Japanese urban legend

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A Japanese urban legend (日本の都市伝説, Nihon no toshi densetsu) is a story in Japanese folklore which is circulated as true. These urban legends are characterized by originating in or being popularized throughout the country of Japan. These urban legends commonly involve paranormal entities or creatures who encounter and/or attack humans, but the term can also encompass widespread, non-supernatural rumors in popular culture. Urban legends in the former category rarely include the folklore yōkai, instead being primarily based on contemporary examples of yūrei (Japanese ghosts). Modern Japanese urban legends tend to take place in schools or urban settings, and some can be considered cautionary tales.

Natural legends[edit]

1932 Shirokiya Department Store deaths[edit]

The 1932 Shirokiya Department Store fire

On 16 December 1932, the Shirokiya Department Store fire in Tokyo resulted in 14 deaths. During the fire, many saleswomen in kimono were forced onto the roof of the eight-story building. Rumors later spread that some of these women refused to jump into the safety nets held by firefighters on the ground. Traditionally, women did not wear undergarments with kimono, and they were afraid they would be exposed and ashamed if they jumped. As a result, they died.[1][2] This news attracted attention from as far away as Europe. It has been alleged that in the aftermath of the fire, department store management ordered saleswomen to wear panties or other underwear with their kimono, and the trend spread.[1][2]

Contrary to this belief, Shoichi Inoue, a professor of Japanese customs and architecture at the International Research Center for Japanese Studies, has denied the story of the ambivalent women with fatal modesty. According to Inoue, most people were saved by firemen, and the story of women who preferred to die with their modesty intact was fabricated for Westerners. The story has been prevalent in many reference books, even some published by the Fire Fighting Agency. Moreover, it is generally believed in Japan that the Shirokiya Department Store fire was a catalyst for the change in fashion customs, specifically the trend toward wearing Western-style panties, though there is no evidence to substantiate the belief.[3]

Sony timer[edit]

It was rumored that the Sony Corporation installed a device in all of its electronic products that caused them to fail soon after their warranties expired, an illegal form of planned obsolescence.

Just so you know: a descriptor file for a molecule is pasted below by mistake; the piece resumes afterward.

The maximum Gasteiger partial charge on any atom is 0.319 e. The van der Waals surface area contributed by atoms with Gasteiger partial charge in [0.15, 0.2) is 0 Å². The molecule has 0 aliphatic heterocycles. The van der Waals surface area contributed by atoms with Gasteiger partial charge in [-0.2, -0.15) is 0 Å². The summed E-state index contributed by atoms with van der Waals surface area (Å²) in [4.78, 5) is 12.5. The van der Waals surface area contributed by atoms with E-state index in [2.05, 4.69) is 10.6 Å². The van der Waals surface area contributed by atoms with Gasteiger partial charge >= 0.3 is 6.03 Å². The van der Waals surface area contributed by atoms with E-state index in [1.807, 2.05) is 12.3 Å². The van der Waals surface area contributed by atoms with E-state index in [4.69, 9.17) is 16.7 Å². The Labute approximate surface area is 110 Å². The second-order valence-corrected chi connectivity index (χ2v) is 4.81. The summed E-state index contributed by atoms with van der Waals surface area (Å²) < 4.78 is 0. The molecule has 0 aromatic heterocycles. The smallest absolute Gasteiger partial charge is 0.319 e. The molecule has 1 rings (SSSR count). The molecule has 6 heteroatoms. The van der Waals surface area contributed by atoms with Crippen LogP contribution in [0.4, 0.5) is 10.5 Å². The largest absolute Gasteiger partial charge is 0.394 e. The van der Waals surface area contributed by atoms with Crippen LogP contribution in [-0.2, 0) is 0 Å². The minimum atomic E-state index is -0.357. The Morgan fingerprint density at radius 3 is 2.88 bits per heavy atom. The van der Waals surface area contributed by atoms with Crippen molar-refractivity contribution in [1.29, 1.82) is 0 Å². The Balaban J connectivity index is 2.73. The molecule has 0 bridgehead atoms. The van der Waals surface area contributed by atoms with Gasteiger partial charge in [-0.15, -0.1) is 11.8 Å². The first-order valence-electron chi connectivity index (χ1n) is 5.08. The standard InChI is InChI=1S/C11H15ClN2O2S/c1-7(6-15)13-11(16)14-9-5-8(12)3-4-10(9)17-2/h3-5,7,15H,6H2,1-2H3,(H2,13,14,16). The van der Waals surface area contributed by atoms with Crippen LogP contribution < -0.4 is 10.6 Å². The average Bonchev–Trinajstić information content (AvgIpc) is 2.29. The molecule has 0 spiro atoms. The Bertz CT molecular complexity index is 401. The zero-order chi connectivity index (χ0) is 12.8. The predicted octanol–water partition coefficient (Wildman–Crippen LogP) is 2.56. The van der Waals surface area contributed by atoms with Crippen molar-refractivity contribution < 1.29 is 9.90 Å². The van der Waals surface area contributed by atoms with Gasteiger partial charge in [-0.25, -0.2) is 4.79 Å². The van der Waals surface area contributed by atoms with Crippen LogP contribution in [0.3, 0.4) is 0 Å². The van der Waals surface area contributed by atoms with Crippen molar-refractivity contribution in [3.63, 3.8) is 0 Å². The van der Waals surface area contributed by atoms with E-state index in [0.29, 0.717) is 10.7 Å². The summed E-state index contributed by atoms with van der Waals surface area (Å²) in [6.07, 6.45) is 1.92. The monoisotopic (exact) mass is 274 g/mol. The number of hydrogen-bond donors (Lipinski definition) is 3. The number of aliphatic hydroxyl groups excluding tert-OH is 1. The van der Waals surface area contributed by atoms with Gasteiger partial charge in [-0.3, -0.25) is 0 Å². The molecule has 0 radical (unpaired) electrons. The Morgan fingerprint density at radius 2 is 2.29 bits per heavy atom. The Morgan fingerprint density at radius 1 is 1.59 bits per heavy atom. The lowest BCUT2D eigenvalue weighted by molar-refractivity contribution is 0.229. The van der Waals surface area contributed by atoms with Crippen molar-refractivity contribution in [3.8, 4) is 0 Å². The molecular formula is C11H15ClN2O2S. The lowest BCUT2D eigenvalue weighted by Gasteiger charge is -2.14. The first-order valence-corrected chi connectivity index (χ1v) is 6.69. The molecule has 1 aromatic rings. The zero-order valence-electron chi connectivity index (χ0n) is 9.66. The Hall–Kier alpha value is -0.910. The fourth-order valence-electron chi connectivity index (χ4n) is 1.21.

This has never been substantiated and while it is unlikely that Sony would explicitly add expiration devices to their hardware, the "Sony Timer" has also been taken to mean that Sony manufactures devices to withstand just enough use to necessitate a new line. At the annual shareholders meeting in 2007, then president Ryoji Chubachi said that he was aware of the term "Sony Timer".[4]

Supernatural legends[edit]

Aka Manto ("Red Cape")[edit]

Aka Manto (赤マント, Red Cloak) is described as a male spirit who wears a red cloak and a mask which hides his face, and is said to haunt public or school bathrooms, and often specifically the last stall of female bathrooms.[5] According to legend, individuals using a toilet in such bathrooms may be asked by Aka Manto to choose between red paper or blue paper (in some versions, the options will be red or blue cloaks or capes, rather than paper).[6][7] Choosing the "red" option results in fatal lacerations or flaying, while choosing the "blue" option results in strangulation or all of the individual's blood being drained from their body.[8] Picking a color which has not been offered leads to the individual being dragged to an underworld or hell, and in some accounts, choosing "yellow" results in the person's head being pushed into the toilet.[8][9][10][11] Ignoring the spirit, rejecting both options offered by the spirit, escaping the bathroom, or a combination of the aforementioned methods are said to result in the individual's survival.[8]

Cursed Kleenex commercial[edit]

In the 1980s, Kleenex released three Japanese commercials for their tissues, featuring a woman played by actress Keiko Matsuzaka dressed in a white dress and a child dressed as a Japanese ogre, sitting on straw. Each advert had the song "It's a Fine Day" by Edward Barton and Jane playing in the background.[12][13] Allegedly, viewers began to file complaints with television stations and with Kleenex's corporate headquarters because they found the commercial unnerving, and some supposedly claimed that the song sounded like a German curse, despite the lyrics being in English.[13] False rumors about the cast and crew are purported to have circulated, including that all those involved in filming the commercial met untimely deaths in accidents, that Matsuzaka was institutionalized after a mental breakdown, or that Matsuzaka became pregnant with a demon child.[13]

Curse of the Colonel[edit]

The Curse of the Colonel (カーネルサンダースの呪い, Kāneru Sandāsu no Noroi) is supposedly suffered by the Hanshin Tigers baseball team and cited as the cause of their poor performance in the Japan Championship Series. In 1985, fans of the Hanshin Tigers celebrated their team's first and only victory of the series and, in their excitement, threw a statue of Colonel Sanders (the founder and mascot of KFC) into the Dōtonbori River. Since the incident, the team has yet to win the Championship again, and some fans believed the team would never do so again until the statue was recovered.[14]

The statue was finally discovered in the Dōtonbori River on March 10, 2009. Divers who recovered the statue at first thought it was a large barrel and, shortly after, a human corpse, but Hanshin fans on the scene were quick to identify it as the upper portion of the long-lost Colonel. The right hand and lower body were found the next day, but the statue is still missing its glasses and left hand. The legend is similar to the Curse of the Bambino and the Curse of the Billy Goat.[citation needed]